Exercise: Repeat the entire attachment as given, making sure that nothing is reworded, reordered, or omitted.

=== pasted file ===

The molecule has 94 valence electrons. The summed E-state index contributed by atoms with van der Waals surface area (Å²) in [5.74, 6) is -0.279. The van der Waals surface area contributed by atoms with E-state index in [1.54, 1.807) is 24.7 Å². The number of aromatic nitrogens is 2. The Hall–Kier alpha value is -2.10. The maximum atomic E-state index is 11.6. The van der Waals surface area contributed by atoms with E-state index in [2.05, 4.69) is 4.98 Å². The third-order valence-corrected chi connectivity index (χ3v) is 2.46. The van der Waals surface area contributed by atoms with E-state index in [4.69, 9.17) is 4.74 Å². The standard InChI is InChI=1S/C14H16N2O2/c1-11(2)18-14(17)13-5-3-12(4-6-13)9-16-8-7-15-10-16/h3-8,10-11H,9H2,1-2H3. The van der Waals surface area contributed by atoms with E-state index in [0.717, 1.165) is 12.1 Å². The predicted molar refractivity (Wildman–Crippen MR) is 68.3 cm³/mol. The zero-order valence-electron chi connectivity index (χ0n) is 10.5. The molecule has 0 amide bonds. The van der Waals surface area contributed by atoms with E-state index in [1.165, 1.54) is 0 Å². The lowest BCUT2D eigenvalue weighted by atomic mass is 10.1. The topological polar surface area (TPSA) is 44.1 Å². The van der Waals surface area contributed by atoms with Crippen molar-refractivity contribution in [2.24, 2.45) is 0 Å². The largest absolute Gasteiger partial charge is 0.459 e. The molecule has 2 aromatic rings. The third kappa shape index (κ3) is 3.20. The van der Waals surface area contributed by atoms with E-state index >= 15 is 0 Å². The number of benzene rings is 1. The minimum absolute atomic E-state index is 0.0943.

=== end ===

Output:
The molecule has 94 valence electrons. The summed E-state index contributed by atoms with van der Waals surface area (Å²) in [5.74, 6) is -0.279. The van der Waals surface area contributed by atoms with E-state index in [1.54, 1.807) is 24.7 Å². The number of aromatic nitrogens is 2. The Hall–Kier alpha value is -2.10. The maximum atomic E-state index is 11.6. The van der Waals surface area contributed by atoms with E-state index in [2.05, 4.69) is 4.98 Å². The third-order valence-corrected chi connectivity index (χ3v) is 2.46. The van der Waals surface area contributed by atoms with E-state index in [4.69, 9.17) is 4.74 Å². The standard InChI is InChI=1S/C14H16N2O2/c1-11(2)18-14(17)13-5-3-12(4-6-13)9-16-8-7-15-10-16/h3-8,10-11H,9H2,1-2H3. The van der Waals surface area contributed by atoms with E-state index in [0.717, 1.165) is 12.1 Å². The predicted molar refractivity (Wildman–Crippen MR) is 68.3 cm³/mol. The zero-order valence-electron chi connectivity index (χ0n) is 10.5. The molecule has 0 amide bonds. The van der Waals surface area contributed by atoms with E-state index in [1.165, 1.54) is 0 Å². The lowest BCUT2D eigenvalue weighted by atomic mass is 10.1. The topological polar surface area (TPSA) is 44.1 Å². The van der Waals surface area contributed by atoms with Crippen molar-refractivity contribution in [2.24, 2.45) is 0 Å². The largest absolute Gasteiger partial charge is 0.459 e. The molecule has 2 aromatic rings. The third kappa shape index (κ3) is 3.20. The van der Waals surface area contributed by atoms with E-state index >= 15 is 0 Å². The number of benzene rings is 1. The minimum absolute atomic E-state index is 0.0943.